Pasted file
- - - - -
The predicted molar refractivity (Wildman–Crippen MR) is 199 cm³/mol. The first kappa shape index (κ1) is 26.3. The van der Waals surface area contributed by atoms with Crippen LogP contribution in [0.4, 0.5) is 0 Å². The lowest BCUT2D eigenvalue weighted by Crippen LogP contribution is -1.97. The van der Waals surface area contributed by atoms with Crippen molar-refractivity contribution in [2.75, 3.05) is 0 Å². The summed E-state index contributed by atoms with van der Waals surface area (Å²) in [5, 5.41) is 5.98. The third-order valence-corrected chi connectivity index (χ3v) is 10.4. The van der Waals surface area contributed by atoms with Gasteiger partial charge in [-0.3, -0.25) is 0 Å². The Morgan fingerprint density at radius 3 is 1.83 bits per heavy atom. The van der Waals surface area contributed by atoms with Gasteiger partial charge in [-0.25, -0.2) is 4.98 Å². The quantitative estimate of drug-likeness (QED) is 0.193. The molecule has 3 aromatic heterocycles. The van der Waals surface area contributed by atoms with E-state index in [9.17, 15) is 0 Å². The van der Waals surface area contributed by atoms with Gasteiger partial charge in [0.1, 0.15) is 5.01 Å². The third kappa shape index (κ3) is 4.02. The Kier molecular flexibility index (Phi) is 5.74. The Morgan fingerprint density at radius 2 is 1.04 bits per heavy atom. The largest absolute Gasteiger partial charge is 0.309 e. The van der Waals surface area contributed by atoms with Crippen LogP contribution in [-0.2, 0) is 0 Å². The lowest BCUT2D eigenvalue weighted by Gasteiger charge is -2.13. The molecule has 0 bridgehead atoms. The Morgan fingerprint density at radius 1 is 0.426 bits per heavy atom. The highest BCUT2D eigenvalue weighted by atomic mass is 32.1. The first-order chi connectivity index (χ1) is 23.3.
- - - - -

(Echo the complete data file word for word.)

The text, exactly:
The predicted molar refractivity (Wildman–Crippen MR) is 199 cm³/mol. The first kappa shape index (κ1) is 26.3. The van der Waals surface area contributed by atoms with Crippen LogP contribution in [0.4, 0.5) is 0 Å². The lowest BCUT2D eigenvalue weighted by Crippen LogP contribution is -1.97. The van der Waals surface area contributed by atoms with Crippen molar-refractivity contribution in [2.75, 3.05) is 0 Å². The summed E-state index contributed by atoms with van der Waals surface area (Å²) in [5, 5.41) is 5.98. The third-order valence-corrected chi connectivity index (χ3v) is 10.4. The van der Waals surface area contributed by atoms with Gasteiger partial charge in [-0.3, -0.25) is 0 Å². The Morgan fingerprint density at radius 3 is 1.83 bits per heavy atom. The van der Waals surface area contributed by atoms with Gasteiger partial charge in [-0.25, -0.2) is 4.98 Å². The quantitative estimate of drug-likeness (QED) is 0.193. The molecule has 3 aromatic heterocycles. The van der Waals surface area contributed by atoms with E-state index in [9.17, 15) is 0 Å². The van der Waals surface area contributed by atoms with Gasteiger partial charge in [0.1, 0.15) is 5.01 Å². The third kappa shape index (κ3) is 4.02. The Kier molecular flexibility index (Phi) is 5.74. The Morgan fingerprint density at radius 2 is 1.04 bits per heavy atom. The largest absolute Gasteiger partial charge is 0.309 e. The van der Waals surface area contributed by atoms with Crippen LogP contribution in [-0.2, 0) is 0 Å². The lowest BCUT2D eigenvalue weighted by Gasteiger charge is -2.13. The molecule has 0 bridgehead atoms. The Morgan fingerprint density at radius 1 is 0.426 bits per heavy atom. The highest BCUT2D eigenvalue weighted by atomic mass is 32.1. The first-order chi connectivity index (χ1) is 23.3.